1. Prepare for good preaching, pray for GREAT preaching.
The difference between good preaching and bad preaching depends on the preacher’s preparation and skill. The difference between good preaching and great preaching depends on work of the Holy Spirit.
You can consistently deliver good sermons week in and week out, but unless God empowers the message it won’t be great. You must learn to, “do your best and trust God for the rest.”
Great preaching rises out of a genuine love for God and the people you are preaching to. This only happens when God adds fire to the fuel you’ve prepared.
2. Preach Jesus!
It’s all about Jesus! If we haven’t preached Christ, we haven’t preached, we’ve merely lectured. Paul said,
For I decided to know nothing among you except Jesus Christ and him crucified. 1 Cor 2:2
The point of preaching is to point to Christ. Keller implores us to “confine ourselves to Christ.” The “prince of preachers” C.H. Spurgeon said,
“Preach Jesus Christ, brethren, always and everywhere; and every time you preach be sure to have much of Jesus Christ in the sermon.”
Spurgeon then tells of a young preacher who asked what an older preacher thought of his sermon. The older preacher said, “I did not like it at all; there was no Christ in your sermon.” “No” The young man answered, “Because I did not see Christ in the text.”
“Oh!” said the old minister, “but do you not know that from every little town and village and tiny hamlet in England there is a road leading to London? Whenever I get hold of a text, I say to myself, ‘There is a road from here to Jesus Christ, and I mean to keep on His track till I get to Him.’”
“Well,” said the young man, “but suppose you are preaching from a text that says nothing about Christ?” “Then I will go over hedge and ditch but what I will get at Him.”
There is always a road to Christ, and if you don’t find one, make one! There is always a way to preach Christ from every text with integrity.
We can preach Christ in every major person, theme and image because the overall story is about Jesus! It’s always possible to both preach the text clearly and zoom out to preach Christ every time!
3. Confirm and confront.
We must exegete our context and the text. The better we understand our culture, the better we will be at reframing the questions people are asking.
Keller advocates that we start with a cultural belief that correlates with Scripture, show how it is rooted in God’s Word, then fill in the gaps with the truth of scripture. He uses a “yes, but..” argument. Affirm where we can, to confront where must.
Here are a few other keys to contextualization.
- Use accessible language – Define your terms, avoid religious jargon, and speak generously of people outside your community.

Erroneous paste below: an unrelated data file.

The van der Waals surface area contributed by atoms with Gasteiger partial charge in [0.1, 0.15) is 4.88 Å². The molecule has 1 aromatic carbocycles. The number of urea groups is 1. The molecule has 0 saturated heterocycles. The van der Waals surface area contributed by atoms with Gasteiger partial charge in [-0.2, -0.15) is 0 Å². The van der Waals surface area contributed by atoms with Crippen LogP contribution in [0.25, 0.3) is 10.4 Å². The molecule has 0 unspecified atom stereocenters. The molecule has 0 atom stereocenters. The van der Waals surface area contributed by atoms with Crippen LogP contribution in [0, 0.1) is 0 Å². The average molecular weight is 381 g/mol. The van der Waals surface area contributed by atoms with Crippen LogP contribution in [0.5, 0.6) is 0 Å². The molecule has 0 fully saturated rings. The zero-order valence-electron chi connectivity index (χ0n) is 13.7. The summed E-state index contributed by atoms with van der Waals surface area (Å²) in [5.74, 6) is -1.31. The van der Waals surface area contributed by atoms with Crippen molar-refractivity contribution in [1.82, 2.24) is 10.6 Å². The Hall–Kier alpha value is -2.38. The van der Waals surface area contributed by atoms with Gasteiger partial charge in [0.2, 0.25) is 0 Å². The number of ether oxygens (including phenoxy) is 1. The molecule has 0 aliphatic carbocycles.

- Quote respected authorities that they trust.
- Demonstrate your understanding people’s doubts – Add “apologetic sidebars” that address doubters directly.
- Push on cultural pressure points – The Bible affirms aspects of every culture and offends aspects every culture. Help them see how the gospel is the answer.
For example, the highest value of “the late modern mindset” is the freedom to live how we want. So often the biggest barrier to belief is the lie that faith stops us from being free. We can engage this objection by showing that when we give up our “freedom” and surrender to Christ we become the most free!
Many of our cultural values are actually rooted in a Biblical worldview. For example, we want justice, but don’t want a Judge. We want people to be good to each other, but we have no objective standard of what good is. By lovingly addressing these issues, we can point people to Christ.
Also, the best way to understand people’s questions is to actually talk to people! Your applications will arise out of your conversation partners. So deliberately diversify who you talk to and picture different types of people as you prepare.
4. Preach from the heart, to the heart.
People want to know what you are saying is not just true but real in your life! Martyn Lloyd-Jones described preaching as “login on fire.” People need to see your passion. John Wesley is often credited for saying,
“Light yourself on fire with passion and people will come from miles to watch you burn.”
Warning: this can’t be faked, you won’t touch hearts if your heart isn’t touched. Don’t try to be passionate. Any intentional effort will backfire and come across as insincere.
Worship as you preach. Open yourself up to the wonders of what you are saying and let the amazing truths sink into your soul. This can only happen if you know your material well enough that you are not worried about the mechanics of the message.
Combine both warmth and force, command and care. People will only be convinced if you are convinced!
Also, be aware of your subtext. This is the message under the message, it’s what you are unintentionally communicating.
Keller describes four common subtexts.
- Reinforcement is designed to promote an “Aren’t we great?” message to already convinced people.
- Performance asks, “Don’t you think I’m a great preacher?” Most young preachers are very self-conscious until they find their voice.
- Training focuses on, “News you can use.” It is mostly focused imparting knowledge.
- Worship says, “Isn’t Christ great!” Preach with authenticity and remind yourself that it’s all about Jesus, not you.
Which of these four practices do you want to apply to your preaching today?